In his latest blog post, inriver CEO Niels Stenfeldt looks forward to the World Economic Forum 2024 and shares his thoughts on the need for clear and concise action on the climate crisis.
In the quest for a sustainable future, I anticipate a concerted effort at WEF 2024 to address the pressing need for decarbonization. According to McKinsey surveys, approximately 32% of global emissions stem from the industrial and manufacturing sectors, making it a pivotal battleground in the fight against climate change. Embracing the Pareto principle, which encourages addressing the most significant challenges first, the focus on decarbonizing manufacturing aligns with this strategic approach.
To achieve a successful net-zero transition, we must recognize that emission reduction alone is insufficient. Businesses must grapple with the interconnected demands of affordability, reliability, and industrial competitiveness. The concern here lies in assigning the right individuals to solve these challenges. Like how Europe smartly allowed consumers to opt out of data sharing through GDPR, our approach to addressing environmental concerns should extend beyond just operational teams.
Enter Digital Product Passports (DPP). As we evolve toward a more sustainable future, it is crucial not to place the burden solely on production teams, but to involve the entire business. In a nutshell, DPP associates digital product information with the physical product, empowering consumers to make informed decisions about the environmental impact of their purchases. This not only aligns with the principles of transparency but also fuels industrial competitiveness.
The adoption of GDPR was a groundbreaking move, giving consumers control over their personal data. However, the execution turned into a bureaucratic challenge, as lawyers were tasked with its implementation through convoluted cookie acceptance policies and Data Processing Agreements that often lacked practical value. The same fate seems to befall ESG reporting, delegated to finance or compliance departments with reports that few stakeholders truly engage with.
These instances highlight the critical lesson: We cannot afford to ask the wrong people to solve the right problems. As we embark on implementing Digital Product Passports, we need a different approach. DPP is not just about production; it’s about the entire business. It’s about enabling consumers to make informed decisions based on the environmental impact of their purchases.
Consider the steel industry, a major contributor to global carbon emissions. In 2018, every ton of steel produced emitted an average of 1.85 tons of carbon dioxide, constituting 8% of global CO2 emissions. Beyond the requirements of the Paris Agreement, changing customer preferences, stricter emission regulations, and heightened investor scrutiny are propelling the steel industry toward a decarbonization challenge.
Affordability, reliability, and competitiveness must accompany emission reductions. Achieving this balance necessitates a significant investment in low-emission technologies. Several research publications underscore the need for societal commitment, as current policy frameworks may not render many low-emission technologies cost-competitive by 2023.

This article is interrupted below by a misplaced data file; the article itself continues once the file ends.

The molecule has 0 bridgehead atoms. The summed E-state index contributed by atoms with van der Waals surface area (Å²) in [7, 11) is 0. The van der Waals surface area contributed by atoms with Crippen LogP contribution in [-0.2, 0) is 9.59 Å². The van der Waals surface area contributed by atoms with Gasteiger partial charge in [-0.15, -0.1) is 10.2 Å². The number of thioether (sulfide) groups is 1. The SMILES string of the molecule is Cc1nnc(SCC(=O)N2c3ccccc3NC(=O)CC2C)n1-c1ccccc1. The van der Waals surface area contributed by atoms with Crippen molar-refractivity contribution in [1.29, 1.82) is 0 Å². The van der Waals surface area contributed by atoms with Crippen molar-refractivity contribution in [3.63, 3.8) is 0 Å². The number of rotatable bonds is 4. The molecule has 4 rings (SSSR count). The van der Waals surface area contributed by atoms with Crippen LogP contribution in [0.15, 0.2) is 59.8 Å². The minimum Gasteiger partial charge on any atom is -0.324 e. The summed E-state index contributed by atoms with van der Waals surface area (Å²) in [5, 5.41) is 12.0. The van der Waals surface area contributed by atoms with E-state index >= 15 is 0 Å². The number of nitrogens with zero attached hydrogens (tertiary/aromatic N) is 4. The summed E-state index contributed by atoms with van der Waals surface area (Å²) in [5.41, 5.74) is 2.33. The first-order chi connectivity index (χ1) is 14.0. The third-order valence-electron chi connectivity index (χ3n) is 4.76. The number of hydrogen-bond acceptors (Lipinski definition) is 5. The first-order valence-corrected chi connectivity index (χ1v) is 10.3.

The transition to a sustainable future involves not only substantial spending on low-emission technologies but also a commitment to societal changes. Challenges include making the power system three times larger, electrifying various energy-consuming sectors, and ensuring the affordability of materials and energy products.
Amidst these challenges, the progress in at COP28 UAE and initiatives like Neom in Saudi Arabia in building smart, sustainable cities serve as a beacon of optimism. With the right mindset and collaborative effort, global stakeholders can create enduring value. Recognizing that a poorly executed transition to these more sustainable models could compromise economic empowerment, supply chain resilience, and global competitiveness is crucial.
In the face of these challenges, my call to all manufacturing industry delegates at the World Economic Forum annual meeting next week is to stand united and adopt Digital Product Passports. The natural inflection point for these passports lies in Product Information Management, where legacy architectures, often structured for static product information, need a paradigm shift. DPP requires businesses to cater not only to the moment a product is created but also to track its journey and monitor attributes like CO2 emissions throughout its lifecycle, especially for imported items like batteries or steel. Neglecting downstream scenarios and focusing solely on upstream traceability risks losing the holistic perspective that DPP brings.
By making smart, sustainable business decisions and embracing a genuine belief in our collective ability to rebuild trust, we can drive lasting improvements. The adoption of DPP is not just a technological upgrade; it is a strategic move to empower consumers, enhance transparency, and foster global competitiveness.
As we prepare for the WEF, let us approach these challenges with an unwavering commitment to a sustainable and prosperous future. Recognizing the pivotal role of DPP in reshaping how we manage and communicate product information, we have an opportunity to lead the way in transformative business practices that benefit the industry, consumers, and the planet.
Together, we can rebuild trust and pave the way to lasting improvements for future generations.